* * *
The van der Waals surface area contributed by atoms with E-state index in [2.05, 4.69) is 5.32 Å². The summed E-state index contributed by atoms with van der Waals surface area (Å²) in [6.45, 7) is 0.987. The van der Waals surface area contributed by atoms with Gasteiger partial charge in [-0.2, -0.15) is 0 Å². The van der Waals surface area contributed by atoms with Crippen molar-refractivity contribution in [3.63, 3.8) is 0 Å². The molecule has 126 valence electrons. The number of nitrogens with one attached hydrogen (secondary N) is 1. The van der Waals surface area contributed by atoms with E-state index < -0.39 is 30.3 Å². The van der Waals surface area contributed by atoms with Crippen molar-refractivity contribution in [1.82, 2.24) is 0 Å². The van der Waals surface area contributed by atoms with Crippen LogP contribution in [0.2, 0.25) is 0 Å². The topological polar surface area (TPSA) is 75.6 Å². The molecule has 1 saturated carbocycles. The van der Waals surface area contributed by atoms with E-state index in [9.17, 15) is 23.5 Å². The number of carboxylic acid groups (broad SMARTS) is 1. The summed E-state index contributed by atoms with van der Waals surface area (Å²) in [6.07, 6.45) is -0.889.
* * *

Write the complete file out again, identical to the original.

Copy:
The van der Waals surface area contributed by atoms with E-state index in [2.05, 4.69) is 5.32 Å². The summed E-state index contributed by atoms with van der Waals surface area (Å²) in [6.45, 7) is 0.987. The van der Waals surface area contributed by atoms with Gasteiger partial charge in [-0.2, -0.15) is 0 Å². The van der Waals surface area contributed by atoms with Crippen molar-refractivity contribution in [3.63, 3.8) is 0 Å². The molecule has 126 valence electrons. The number of nitrogens with one attached hydrogen (secondary N) is 1. The van der Waals surface area contributed by atoms with E-state index < -0.39 is 30.3 Å². The van der Waals surface area contributed by atoms with Crippen molar-refractivity contribution in [1.82, 2.24) is 0 Å². The van der Waals surface area contributed by atoms with Crippen LogP contribution in [0.2, 0.25) is 0 Å². The topological polar surface area (TPSA) is 75.6 Å². The molecule has 1 saturated carbocycles. The van der Waals surface area contributed by atoms with E-state index in [9.17, 15) is 23.5 Å². The number of carboxylic acid groups (broad SMARTS) is 1. The summed E-state index contributed by atoms with van der Waals surface area (Å²) in [6.07, 6.45) is -0.889.